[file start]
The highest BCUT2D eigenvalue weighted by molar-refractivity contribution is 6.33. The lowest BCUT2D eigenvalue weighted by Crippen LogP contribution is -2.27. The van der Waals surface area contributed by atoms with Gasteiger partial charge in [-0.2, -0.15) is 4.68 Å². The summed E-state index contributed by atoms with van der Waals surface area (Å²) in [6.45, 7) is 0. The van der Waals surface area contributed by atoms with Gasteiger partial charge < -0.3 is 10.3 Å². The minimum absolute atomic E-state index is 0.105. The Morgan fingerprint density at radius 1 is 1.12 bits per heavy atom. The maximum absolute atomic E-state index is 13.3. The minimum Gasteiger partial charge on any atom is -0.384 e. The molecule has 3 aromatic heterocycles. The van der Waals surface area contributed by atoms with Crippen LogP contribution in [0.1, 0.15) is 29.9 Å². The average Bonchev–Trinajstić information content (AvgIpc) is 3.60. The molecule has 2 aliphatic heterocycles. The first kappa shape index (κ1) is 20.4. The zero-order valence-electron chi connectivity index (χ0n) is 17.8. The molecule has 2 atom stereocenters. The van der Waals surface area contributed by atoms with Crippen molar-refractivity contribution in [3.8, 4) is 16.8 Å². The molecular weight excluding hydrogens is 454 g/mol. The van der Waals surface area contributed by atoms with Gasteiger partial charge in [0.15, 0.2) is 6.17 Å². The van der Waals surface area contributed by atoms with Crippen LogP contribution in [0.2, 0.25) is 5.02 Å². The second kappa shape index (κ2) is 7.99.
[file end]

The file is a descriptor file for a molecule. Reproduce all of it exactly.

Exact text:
The highest BCUT2D eigenvalue weighted by molar-refractivity contribution is 6.33. The lowest BCUT2D eigenvalue weighted by Crippen LogP contribution is -2.27. The van der Waals surface area contributed by atoms with Gasteiger partial charge in [-0.2, -0.15) is 4.68 Å². The summed E-state index contributed by atoms with van der Waals surface area (Å²) in [6.45, 7) is 0. The van der Waals surface area contributed by atoms with Gasteiger partial charge < -0.3 is 10.3 Å². The minimum absolute atomic E-state index is 0.105. The Morgan fingerprint density at radius 1 is 1.12 bits per heavy atom. The maximum absolute atomic E-state index is 13.3. The minimum Gasteiger partial charge on any atom is -0.384 e. The molecule has 3 aromatic heterocycles. The van der Waals surface area contributed by atoms with Crippen LogP contribution in [0.1, 0.15) is 29.9 Å². The average Bonchev–Trinajstić information content (AvgIpc) is 3.60. The molecule has 2 aliphatic heterocycles. The first kappa shape index (κ1) is 20.4. The zero-order valence-electron chi connectivity index (χ0n) is 17.8. The molecule has 2 atom stereocenters. The van der Waals surface area contributed by atoms with Crippen molar-refractivity contribution in [3.8, 4) is 16.8 Å². The molecular weight excluding hydrogens is 454 g/mol. The van der Waals surface area contributed by atoms with Gasteiger partial charge in [0.15, 0.2) is 6.17 Å². The van der Waals surface area contributed by atoms with Crippen LogP contribution in [0.2, 0.25) is 5.02 Å². The second kappa shape index (κ2) is 7.99.